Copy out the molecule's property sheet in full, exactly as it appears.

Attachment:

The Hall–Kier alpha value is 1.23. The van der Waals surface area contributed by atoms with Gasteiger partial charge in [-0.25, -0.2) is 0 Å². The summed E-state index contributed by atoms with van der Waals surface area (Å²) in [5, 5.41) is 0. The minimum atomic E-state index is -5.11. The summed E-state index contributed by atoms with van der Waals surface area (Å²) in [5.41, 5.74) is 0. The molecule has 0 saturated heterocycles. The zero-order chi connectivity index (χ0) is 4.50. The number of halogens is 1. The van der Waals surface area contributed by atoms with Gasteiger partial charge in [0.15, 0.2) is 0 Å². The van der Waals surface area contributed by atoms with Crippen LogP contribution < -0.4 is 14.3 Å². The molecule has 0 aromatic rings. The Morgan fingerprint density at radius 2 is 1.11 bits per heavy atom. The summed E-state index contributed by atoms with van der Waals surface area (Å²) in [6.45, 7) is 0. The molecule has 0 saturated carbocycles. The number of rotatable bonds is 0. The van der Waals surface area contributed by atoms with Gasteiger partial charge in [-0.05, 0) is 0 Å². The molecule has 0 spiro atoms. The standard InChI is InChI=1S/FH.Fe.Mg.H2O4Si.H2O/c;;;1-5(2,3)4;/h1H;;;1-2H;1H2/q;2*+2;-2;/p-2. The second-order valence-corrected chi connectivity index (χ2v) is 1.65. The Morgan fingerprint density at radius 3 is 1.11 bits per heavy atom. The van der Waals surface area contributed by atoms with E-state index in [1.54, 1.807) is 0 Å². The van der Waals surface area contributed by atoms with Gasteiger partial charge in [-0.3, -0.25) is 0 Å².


The Hall–Kier alpha value is 1.23. The van der Waals surface area contributed by atoms with Gasteiger partial charge in [-0.25, -0.2) is 0 Å². The summed E-state index contributed by atoms with van der Waals surface area (Å²) in [5, 5.41) is 0. The minimum atomic E-state index is -5.11. The summed E-state index contributed by atoms with van der Waals surface area (Å²) in [5.41, 5.74) is 0. The molecule has 0 saturated heterocycles. The zero-order chi connectivity index (χ0) is 4.50. The number of halogens is 1. The van der Waals surface area contributed by atoms with Gasteiger partial charge in [0.15, 0.2) is 0 Å². The van der Waals surface area contributed by atoms with Crippen LogP contribution < -0.4 is 14.3 Å². The molecule has 0 aromatic rings. The Morgan fingerprint density at radius 2 is 1.11 bits per heavy atom. The summed E-state index contributed by atoms with van der Waals surface area (Å²) in [6.45, 7) is 0. The molecule has 0 saturated carbocycles. The number of rotatable bonds is 0. The van der Waals surface area contributed by atoms with Gasteiger partial charge in [-0.05, 0) is 0 Å². The molecule has 0 spiro atoms. The standard InChI is InChI=1S/FH.Fe.Mg.H2O4Si.H2O/c;;;1-5(2,3)4;/h1H;;;1-2H;1H2/q;2*+2;-2;/p-2. The second-order valence-corrected chi connectivity index (χ2v) is 1.65. The Morgan fingerprint density at radius 3 is 1.11 bits per heavy atom. The van der Waals surface area contributed by atoms with E-state index in [1.54, 1.807) is 0 Å². The van der Waals surface area contributed by atoms with Gasteiger partial charge in [-0.3, -0.25) is 0 Å².